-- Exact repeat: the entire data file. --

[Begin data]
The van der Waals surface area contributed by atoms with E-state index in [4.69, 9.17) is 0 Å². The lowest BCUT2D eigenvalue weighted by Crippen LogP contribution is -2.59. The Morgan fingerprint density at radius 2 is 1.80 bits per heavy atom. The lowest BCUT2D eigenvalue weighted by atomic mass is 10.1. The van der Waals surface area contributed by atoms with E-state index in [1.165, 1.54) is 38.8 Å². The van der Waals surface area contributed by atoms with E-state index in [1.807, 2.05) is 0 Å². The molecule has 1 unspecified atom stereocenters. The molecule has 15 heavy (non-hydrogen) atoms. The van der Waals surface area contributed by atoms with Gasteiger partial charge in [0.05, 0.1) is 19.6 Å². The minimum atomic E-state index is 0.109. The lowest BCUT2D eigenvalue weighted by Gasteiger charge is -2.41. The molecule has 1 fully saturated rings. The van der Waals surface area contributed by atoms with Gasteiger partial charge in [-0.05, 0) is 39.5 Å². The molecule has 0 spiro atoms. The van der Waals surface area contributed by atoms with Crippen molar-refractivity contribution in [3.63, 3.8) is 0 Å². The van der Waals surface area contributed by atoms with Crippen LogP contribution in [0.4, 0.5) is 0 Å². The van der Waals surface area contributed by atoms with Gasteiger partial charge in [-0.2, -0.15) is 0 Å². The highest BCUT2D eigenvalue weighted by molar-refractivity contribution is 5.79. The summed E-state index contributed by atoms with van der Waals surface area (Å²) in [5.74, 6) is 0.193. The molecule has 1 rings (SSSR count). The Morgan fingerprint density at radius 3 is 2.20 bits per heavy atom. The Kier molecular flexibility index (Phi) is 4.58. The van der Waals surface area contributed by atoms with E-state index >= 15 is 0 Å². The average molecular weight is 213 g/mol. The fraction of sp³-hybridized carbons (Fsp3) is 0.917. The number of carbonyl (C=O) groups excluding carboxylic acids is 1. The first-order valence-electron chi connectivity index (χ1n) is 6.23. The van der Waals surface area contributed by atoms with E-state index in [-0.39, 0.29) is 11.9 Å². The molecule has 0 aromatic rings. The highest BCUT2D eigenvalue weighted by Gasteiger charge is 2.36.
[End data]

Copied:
The van der Waals surface area contributed by atoms with E-state index in [4.69, 9.17) is 0 Å². The lowest BCUT2D eigenvalue weighted by Crippen LogP contribution is -2.59. The Morgan fingerprint density at radius 2 is 1.80 bits per heavy atom. The lowest BCUT2D eigenvalue weighted by atomic mass is 10.1. The van der Waals surface area contributed by atoms with E-state index in [1.165, 1.54) is 38.8 Å². The van der Waals surface area contributed by atoms with E-state index in [1.807, 2.05) is 0 Å². The molecule has 1 unspecified atom stereocenters. The molecule has 15 heavy (non-hydrogen) atoms. The van der Waals surface area contributed by atoms with Gasteiger partial charge in [0.05, 0.1) is 19.6 Å². The minimum atomic E-state index is 0.109. The lowest BCUT2D eigenvalue weighted by Gasteiger charge is -2.41. The molecule has 1 fully saturated rings. The van der Waals surface area contributed by atoms with Gasteiger partial charge in [-0.05, 0) is 39.5 Å². The molecule has 0 spiro atoms. The van der Waals surface area contributed by atoms with Crippen molar-refractivity contribution in [3.63, 3.8) is 0 Å². The van der Waals surface area contributed by atoms with Crippen LogP contribution in [0.4, 0.5) is 0 Å². The van der Waals surface area contributed by atoms with Gasteiger partial charge in [-0.2, -0.15) is 0 Å². The highest BCUT2D eigenvalue weighted by molar-refractivity contribution is 5.79. The summed E-state index contributed by atoms with van der Waals surface area (Å²) in [5.74, 6) is 0.193. The molecule has 1 rings (SSSR count). The Morgan fingerprint density at radius 3 is 2.20 bits per heavy atom. The Kier molecular flexibility index (Phi) is 4.58. The van der Waals surface area contributed by atoms with E-state index >= 15 is 0 Å². The average molecular weight is 213 g/mol. The fraction of sp³-hybridized carbons (Fsp3) is 0.917. The number of carbonyl (C=O) groups excluding carboxylic acids is 1. The first-order valence-electron chi connectivity index (χ1n) is 6.23. The van der Waals surface area contributed by atoms with E-state index in [-0.39, 0.29) is 11.9 Å². The molecule has 0 aromatic rings. The highest BCUT2D eigenvalue weighted by Gasteiger charge is 2.36.